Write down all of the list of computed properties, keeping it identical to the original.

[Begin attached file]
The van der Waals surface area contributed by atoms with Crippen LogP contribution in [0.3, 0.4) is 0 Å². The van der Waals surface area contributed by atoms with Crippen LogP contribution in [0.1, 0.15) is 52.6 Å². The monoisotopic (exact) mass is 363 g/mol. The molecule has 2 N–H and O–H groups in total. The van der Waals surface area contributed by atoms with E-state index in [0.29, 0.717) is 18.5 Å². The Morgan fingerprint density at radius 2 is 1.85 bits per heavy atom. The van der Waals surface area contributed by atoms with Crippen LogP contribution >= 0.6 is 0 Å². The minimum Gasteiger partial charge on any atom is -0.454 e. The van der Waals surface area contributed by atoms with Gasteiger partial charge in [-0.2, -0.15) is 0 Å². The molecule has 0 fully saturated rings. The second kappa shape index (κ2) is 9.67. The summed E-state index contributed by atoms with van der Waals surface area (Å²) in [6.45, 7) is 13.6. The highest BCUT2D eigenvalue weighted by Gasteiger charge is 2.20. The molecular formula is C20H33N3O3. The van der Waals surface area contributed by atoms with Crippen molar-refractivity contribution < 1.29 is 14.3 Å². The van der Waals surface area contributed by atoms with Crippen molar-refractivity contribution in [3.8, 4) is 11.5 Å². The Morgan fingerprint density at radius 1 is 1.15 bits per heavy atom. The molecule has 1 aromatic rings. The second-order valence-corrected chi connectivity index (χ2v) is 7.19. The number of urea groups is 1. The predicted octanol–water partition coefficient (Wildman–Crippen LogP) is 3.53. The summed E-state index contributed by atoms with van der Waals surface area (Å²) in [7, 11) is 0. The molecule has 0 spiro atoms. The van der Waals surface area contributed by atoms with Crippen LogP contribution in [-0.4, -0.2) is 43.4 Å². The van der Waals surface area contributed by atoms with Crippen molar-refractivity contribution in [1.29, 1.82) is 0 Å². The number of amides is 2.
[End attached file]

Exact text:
The van der Waals surface area contributed by atoms with Crippen LogP contribution in [0.3, 0.4) is 0 Å². The van der Waals surface area contributed by atoms with Crippen LogP contribution in [0.1, 0.15) is 52.6 Å². The monoisotopic (exact) mass is 363 g/mol. The molecule has 2 N–H and O–H groups in total. The van der Waals surface area contributed by atoms with E-state index in [0.29, 0.717) is 18.5 Å². The Morgan fingerprint density at radius 2 is 1.85 bits per heavy atom. The van der Waals surface area contributed by atoms with Crippen LogP contribution >= 0.6 is 0 Å². The minimum Gasteiger partial charge on any atom is -0.454 e. The van der Waals surface area contributed by atoms with Gasteiger partial charge in [-0.2, -0.15) is 0 Å². The molecule has 0 fully saturated rings. The second kappa shape index (κ2) is 9.67. The summed E-state index contributed by atoms with van der Waals surface area (Å²) in [6.45, 7) is 13.6. The highest BCUT2D eigenvalue weighted by Gasteiger charge is 2.20. The molecular formula is C20H33N3O3. The van der Waals surface area contributed by atoms with Crippen molar-refractivity contribution < 1.29 is 14.3 Å². The van der Waals surface area contributed by atoms with Crippen molar-refractivity contribution in [3.8, 4) is 11.5 Å². The Morgan fingerprint density at radius 1 is 1.15 bits per heavy atom. The molecule has 1 aromatic rings. The second-order valence-corrected chi connectivity index (χ2v) is 7.19. The number of urea groups is 1. The predicted octanol–water partition coefficient (Wildman–Crippen LogP) is 3.53. The summed E-state index contributed by atoms with van der Waals surface area (Å²) in [7, 11) is 0. The molecule has 0 spiro atoms. The van der Waals surface area contributed by atoms with Crippen LogP contribution in [-0.4, -0.2) is 43.4 Å². The van der Waals surface area contributed by atoms with Crippen molar-refractivity contribution in [1.29, 1.82) is 0 Å². The number of amides is 2.